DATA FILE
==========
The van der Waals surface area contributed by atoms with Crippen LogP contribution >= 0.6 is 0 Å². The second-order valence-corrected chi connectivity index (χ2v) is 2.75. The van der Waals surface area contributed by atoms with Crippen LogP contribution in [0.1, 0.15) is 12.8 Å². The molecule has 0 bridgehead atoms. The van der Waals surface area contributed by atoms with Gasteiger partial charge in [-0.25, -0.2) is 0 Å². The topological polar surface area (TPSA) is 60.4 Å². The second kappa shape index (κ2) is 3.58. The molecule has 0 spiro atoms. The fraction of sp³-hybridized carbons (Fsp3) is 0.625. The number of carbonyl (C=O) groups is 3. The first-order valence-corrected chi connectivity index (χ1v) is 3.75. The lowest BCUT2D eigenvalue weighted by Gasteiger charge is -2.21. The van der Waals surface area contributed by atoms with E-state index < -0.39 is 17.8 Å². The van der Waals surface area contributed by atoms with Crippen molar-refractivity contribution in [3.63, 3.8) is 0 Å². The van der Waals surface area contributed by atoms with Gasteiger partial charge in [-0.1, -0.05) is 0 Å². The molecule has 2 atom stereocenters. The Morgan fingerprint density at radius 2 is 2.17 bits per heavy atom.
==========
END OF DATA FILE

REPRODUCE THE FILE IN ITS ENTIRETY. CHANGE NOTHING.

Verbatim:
The van der Waals surface area contributed by atoms with Crippen LogP contribution >= 0.6 is 0 Å². The second-order valence-corrected chi connectivity index (χ2v) is 2.75. The van der Waals surface area contributed by atoms with Crippen LogP contribution in [0.1, 0.15) is 12.8 Å². The molecule has 0 bridgehead atoms. The van der Waals surface area contributed by atoms with Gasteiger partial charge in [-0.25, -0.2) is 0 Å². The topological polar surface area (TPSA) is 60.4 Å². The second kappa shape index (κ2) is 3.58. The molecule has 0 spiro atoms. The fraction of sp³-hybridized carbons (Fsp3) is 0.625. The number of carbonyl (C=O) groups is 3. The first-order valence-corrected chi connectivity index (χ1v) is 3.75. The lowest BCUT2D eigenvalue weighted by Gasteiger charge is -2.21. The van der Waals surface area contributed by atoms with E-state index < -0.39 is 17.8 Å². The van der Waals surface area contributed by atoms with Crippen molar-refractivity contribution in [3.63, 3.8) is 0 Å². The van der Waals surface area contributed by atoms with Gasteiger partial charge in [-0.1, -0.05) is 0 Å². The molecule has 2 atom stereocenters. The Morgan fingerprint density at radius 2 is 2.17 bits per heavy atom.